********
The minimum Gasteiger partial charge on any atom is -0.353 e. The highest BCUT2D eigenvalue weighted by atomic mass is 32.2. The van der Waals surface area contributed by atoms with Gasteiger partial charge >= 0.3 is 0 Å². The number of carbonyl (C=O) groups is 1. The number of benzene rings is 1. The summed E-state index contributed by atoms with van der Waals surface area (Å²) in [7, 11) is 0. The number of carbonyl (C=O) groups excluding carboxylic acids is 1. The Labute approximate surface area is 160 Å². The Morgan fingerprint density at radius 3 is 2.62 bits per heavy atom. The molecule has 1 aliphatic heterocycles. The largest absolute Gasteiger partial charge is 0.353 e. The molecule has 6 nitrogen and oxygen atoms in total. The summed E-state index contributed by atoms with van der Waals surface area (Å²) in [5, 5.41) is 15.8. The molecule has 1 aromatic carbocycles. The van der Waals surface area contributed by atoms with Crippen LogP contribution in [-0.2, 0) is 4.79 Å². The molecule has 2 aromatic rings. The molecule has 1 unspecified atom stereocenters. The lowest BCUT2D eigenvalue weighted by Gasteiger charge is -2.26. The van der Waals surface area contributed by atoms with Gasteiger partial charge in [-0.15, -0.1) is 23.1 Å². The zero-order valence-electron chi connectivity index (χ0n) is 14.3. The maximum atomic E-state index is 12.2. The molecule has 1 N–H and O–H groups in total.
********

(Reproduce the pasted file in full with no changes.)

The minimum Gasteiger partial charge on any atom is -0.353 e. The highest BCUT2D eigenvalue weighted by atomic mass is 32.2. The van der Waals surface area contributed by atoms with Gasteiger partial charge >= 0.3 is 0 Å². The number of carbonyl (C=O) groups is 1. The number of benzene rings is 1. The summed E-state index contributed by atoms with van der Waals surface area (Å²) in [7, 11) is 0. The number of carbonyl (C=O) groups excluding carboxylic acids is 1. The Labute approximate surface area is 160 Å². The Morgan fingerprint density at radius 3 is 2.62 bits per heavy atom. The molecule has 1 aliphatic heterocycles. The largest absolute Gasteiger partial charge is 0.353 e. The molecule has 6 nitrogen and oxygen atoms in total. The summed E-state index contributed by atoms with van der Waals surface area (Å²) in [5, 5.41) is 15.8. The molecule has 1 aromatic carbocycles. The van der Waals surface area contributed by atoms with Crippen LogP contribution in [-0.2, 0) is 4.79 Å². The molecule has 2 aromatic rings. The molecule has 1 unspecified atom stereocenters. The lowest BCUT2D eigenvalue weighted by Gasteiger charge is -2.26. The van der Waals surface area contributed by atoms with Gasteiger partial charge in [-0.15, -0.1) is 23.1 Å². The zero-order valence-electron chi connectivity index (χ0n) is 14.3. The maximum atomic E-state index is 12.2. The molecule has 1 N–H and O–H groups in total.